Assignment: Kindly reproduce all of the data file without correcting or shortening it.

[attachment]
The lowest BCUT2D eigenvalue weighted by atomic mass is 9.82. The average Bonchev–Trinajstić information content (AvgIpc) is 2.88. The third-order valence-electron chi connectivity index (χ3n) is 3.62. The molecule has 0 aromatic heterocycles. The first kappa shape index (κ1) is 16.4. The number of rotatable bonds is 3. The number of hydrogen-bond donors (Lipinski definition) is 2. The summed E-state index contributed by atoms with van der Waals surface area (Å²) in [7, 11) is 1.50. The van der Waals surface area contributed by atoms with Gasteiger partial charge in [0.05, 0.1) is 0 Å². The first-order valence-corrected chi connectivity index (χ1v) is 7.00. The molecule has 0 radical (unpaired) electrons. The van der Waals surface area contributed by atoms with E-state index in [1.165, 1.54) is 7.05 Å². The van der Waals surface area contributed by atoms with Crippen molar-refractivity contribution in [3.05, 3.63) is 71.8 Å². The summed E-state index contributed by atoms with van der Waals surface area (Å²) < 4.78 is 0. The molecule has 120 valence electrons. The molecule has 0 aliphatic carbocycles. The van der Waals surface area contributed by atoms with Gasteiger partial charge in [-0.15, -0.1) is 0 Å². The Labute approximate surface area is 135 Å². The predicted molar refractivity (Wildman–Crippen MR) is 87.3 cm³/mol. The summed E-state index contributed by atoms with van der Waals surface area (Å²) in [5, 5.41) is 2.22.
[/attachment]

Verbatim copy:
The lowest BCUT2D eigenvalue weighted by atomic mass is 9.82. The average Bonchev–Trinajstić information content (AvgIpc) is 2.88. The third-order valence-electron chi connectivity index (χ3n) is 3.62. The molecule has 0 aromatic heterocycles. The first kappa shape index (κ1) is 16.4. The number of rotatable bonds is 3. The number of hydrogen-bond donors (Lipinski definition) is 2. The summed E-state index contributed by atoms with van der Waals surface area (Å²) in [7, 11) is 1.50. The van der Waals surface area contributed by atoms with Gasteiger partial charge in [0.05, 0.1) is 0 Å². The first-order valence-corrected chi connectivity index (χ1v) is 7.00. The molecule has 0 radical (unpaired) electrons. The van der Waals surface area contributed by atoms with E-state index in [1.165, 1.54) is 7.05 Å². The van der Waals surface area contributed by atoms with Crippen molar-refractivity contribution in [3.05, 3.63) is 71.8 Å². The summed E-state index contributed by atoms with van der Waals surface area (Å²) < 4.78 is 0. The molecule has 120 valence electrons. The molecule has 0 aliphatic carbocycles. The van der Waals surface area contributed by atoms with Gasteiger partial charge in [-0.15, -0.1) is 0 Å². The Labute approximate surface area is 135 Å². The predicted molar refractivity (Wildman–Crippen MR) is 87.3 cm³/mol. The summed E-state index contributed by atoms with van der Waals surface area (Å²) in [5, 5.41) is 2.22.